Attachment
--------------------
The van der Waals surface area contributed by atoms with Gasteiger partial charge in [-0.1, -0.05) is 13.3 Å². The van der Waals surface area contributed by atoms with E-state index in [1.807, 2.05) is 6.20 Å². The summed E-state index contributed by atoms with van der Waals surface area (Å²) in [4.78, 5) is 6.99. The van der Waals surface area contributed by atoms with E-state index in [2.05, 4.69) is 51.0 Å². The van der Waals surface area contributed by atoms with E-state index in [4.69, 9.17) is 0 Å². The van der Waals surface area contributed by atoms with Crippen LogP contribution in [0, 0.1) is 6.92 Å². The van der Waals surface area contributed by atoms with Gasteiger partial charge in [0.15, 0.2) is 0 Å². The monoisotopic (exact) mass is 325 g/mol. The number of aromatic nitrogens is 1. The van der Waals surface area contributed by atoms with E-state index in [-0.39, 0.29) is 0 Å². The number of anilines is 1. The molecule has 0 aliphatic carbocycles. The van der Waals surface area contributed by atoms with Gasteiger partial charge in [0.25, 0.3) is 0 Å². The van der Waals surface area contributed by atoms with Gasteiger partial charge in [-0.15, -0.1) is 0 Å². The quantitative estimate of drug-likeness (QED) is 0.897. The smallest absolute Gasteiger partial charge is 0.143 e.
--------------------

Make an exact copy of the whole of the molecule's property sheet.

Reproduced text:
The van der Waals surface area contributed by atoms with Gasteiger partial charge in [-0.1, -0.05) is 13.3 Å². The van der Waals surface area contributed by atoms with E-state index in [1.807, 2.05) is 6.20 Å². The summed E-state index contributed by atoms with van der Waals surface area (Å²) in [4.78, 5) is 6.99. The van der Waals surface area contributed by atoms with E-state index in [2.05, 4.69) is 51.0 Å². The van der Waals surface area contributed by atoms with E-state index in [4.69, 9.17) is 0 Å². The van der Waals surface area contributed by atoms with Crippen LogP contribution in [0, 0.1) is 6.92 Å². The van der Waals surface area contributed by atoms with Gasteiger partial charge in [0.15, 0.2) is 0 Å². The monoisotopic (exact) mass is 325 g/mol. The number of aromatic nitrogens is 1. The van der Waals surface area contributed by atoms with E-state index in [-0.39, 0.29) is 0 Å². The number of anilines is 1. The molecule has 0 aliphatic carbocycles. The van der Waals surface area contributed by atoms with Gasteiger partial charge in [0.25, 0.3) is 0 Å². The van der Waals surface area contributed by atoms with Gasteiger partial charge in [-0.15, -0.1) is 0 Å². The quantitative estimate of drug-likeness (QED) is 0.897. The smallest absolute Gasteiger partial charge is 0.143 e.